Forever and a Night

Forever and a Night3 StarsNathan is a vampire with a bunch of conflicts on his plate. First, the female feral vampire that turned him into a vampire, Isabella, is after him. He is getting older, and his friends are worried because he is exhibiting some of the characteristics that vampires show before turning feral. One of those characteristics involves Mia, a human woman that works as a sous chef at a downtown New Orleans restaurant. Nathan needs to sort out what he is feeling for Mia while being cautious of another return from Isabella. He offers Mia a job to be his personal chef, but she isn’t sure about his reasons for doing so. Mia is trying to resist Nathan’s flirtatious advances because she suspects that he isn’t much of a Christian man. However, she learns a lot more about him once she begins working in his home.

This novel has an interesting mix of Christian romance and fantasy. While many are probably sick of the vampire character thanks to mainstream media, this is a refreshing take. Mia and her values are an inspiration, and watching her navigate the conflicts with poise shows the strength of her beliefs.

The secondary characters, though, are a bit lacking. As an example, Julia and Dimitri are a married vampire couple that live with Nathan, but they don’t add enough depth to the text for me to be interested. They don’t play a large role in the plot, besides the fact that their son is a lookout in Nathan’s employ. Yes, they do have other minor roles, but they are mostly utilized to help give a voice to what Nathan and Mia are thinking. Even a competing love interest with a character named Christian has only a minor effect. That leaves a lot of the plot’s weight on Nathan’s and Mia’s shoulders, and they are not consistently able to bear that burden.

Isabella, the feral vampire, seems to be a manifestation of a worldly person. Someone who has turned from God and given in to their worldly desires fully. Her first meeting with Nathan involved a marriage proposal because she “only wants the lifestyle and prestige” she would get from marrying him. Her actions worsen throughout the novel when she learns of Nathan’s feelings for Mia, and her desire to get what she wants brings danger to anyone that tries to get in her way. The choices forced upon Nathan through this conflict show the same consequences that many Christians face in their lives.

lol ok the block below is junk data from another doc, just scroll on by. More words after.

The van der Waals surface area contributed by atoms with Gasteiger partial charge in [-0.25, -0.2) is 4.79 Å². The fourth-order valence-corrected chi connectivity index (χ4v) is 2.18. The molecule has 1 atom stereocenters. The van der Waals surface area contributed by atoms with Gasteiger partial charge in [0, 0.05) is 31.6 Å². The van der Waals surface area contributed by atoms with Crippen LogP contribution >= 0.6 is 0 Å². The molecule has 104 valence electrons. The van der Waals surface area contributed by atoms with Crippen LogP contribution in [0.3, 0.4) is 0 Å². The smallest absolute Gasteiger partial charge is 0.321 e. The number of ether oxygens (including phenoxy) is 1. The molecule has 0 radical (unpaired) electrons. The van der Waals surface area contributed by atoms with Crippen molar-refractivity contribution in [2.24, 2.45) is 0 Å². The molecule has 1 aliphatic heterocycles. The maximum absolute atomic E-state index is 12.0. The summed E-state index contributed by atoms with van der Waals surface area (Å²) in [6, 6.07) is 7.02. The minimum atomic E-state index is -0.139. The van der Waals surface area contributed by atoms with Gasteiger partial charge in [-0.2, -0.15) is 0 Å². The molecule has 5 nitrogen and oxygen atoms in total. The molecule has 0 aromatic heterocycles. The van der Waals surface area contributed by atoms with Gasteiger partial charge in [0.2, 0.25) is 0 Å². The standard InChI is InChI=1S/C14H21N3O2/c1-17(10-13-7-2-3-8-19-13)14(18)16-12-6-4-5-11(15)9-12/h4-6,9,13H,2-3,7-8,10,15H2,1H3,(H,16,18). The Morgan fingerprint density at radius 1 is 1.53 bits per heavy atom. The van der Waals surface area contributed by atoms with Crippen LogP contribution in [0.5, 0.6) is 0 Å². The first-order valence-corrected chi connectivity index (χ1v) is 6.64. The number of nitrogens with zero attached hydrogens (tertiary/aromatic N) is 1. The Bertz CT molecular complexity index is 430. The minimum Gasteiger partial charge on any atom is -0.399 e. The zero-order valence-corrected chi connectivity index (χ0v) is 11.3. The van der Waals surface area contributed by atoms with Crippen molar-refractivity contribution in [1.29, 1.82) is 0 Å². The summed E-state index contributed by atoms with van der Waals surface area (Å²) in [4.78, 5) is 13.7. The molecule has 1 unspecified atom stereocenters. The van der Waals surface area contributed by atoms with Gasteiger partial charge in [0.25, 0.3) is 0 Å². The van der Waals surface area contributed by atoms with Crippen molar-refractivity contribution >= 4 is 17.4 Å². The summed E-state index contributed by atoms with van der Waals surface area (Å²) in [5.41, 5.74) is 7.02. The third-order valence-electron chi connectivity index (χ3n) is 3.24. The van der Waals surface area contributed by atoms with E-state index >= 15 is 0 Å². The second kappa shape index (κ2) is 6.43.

Overall, the story is good. It is interesting to watch Nathan battle with his own mind, trying to do things the right way, fighting his innermost desires and looking for answers. Mia struggles with the temptation of lust, but keeps her children in the front of her mind to keep herself strong. While the story is put in the frame of vampires, the Christian principles shine through and provide a wonderful message to any of those that would care to hear it. Grammatically, the text has a few minor problems, but they do not cause so much of a distraction to take away from the messages.

Pages: 398 | ISBN: 1682070530

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The Literary Titan is a book review website which consists of mostly fiction books, but we do enjoy non fiction works that we're excited about. All reviews are the reviewer’s honest opinion. We love books and read constantly (seriously, it’s an addiction). We're always open to book review requests and have aspirations of one day being sucked into the Twilight Zone episode with Burgess Meredith where all he wants to do is read, but can’t until the world ends; you know what I mean?

Posted on September 28, 2016, in Book Reviews, Three Stars and tagged , , , , , , , , , , , , , , , , , , , , , , , , , , , , , , , , , , , , , . Bookmark the permalink. Leave a comment.


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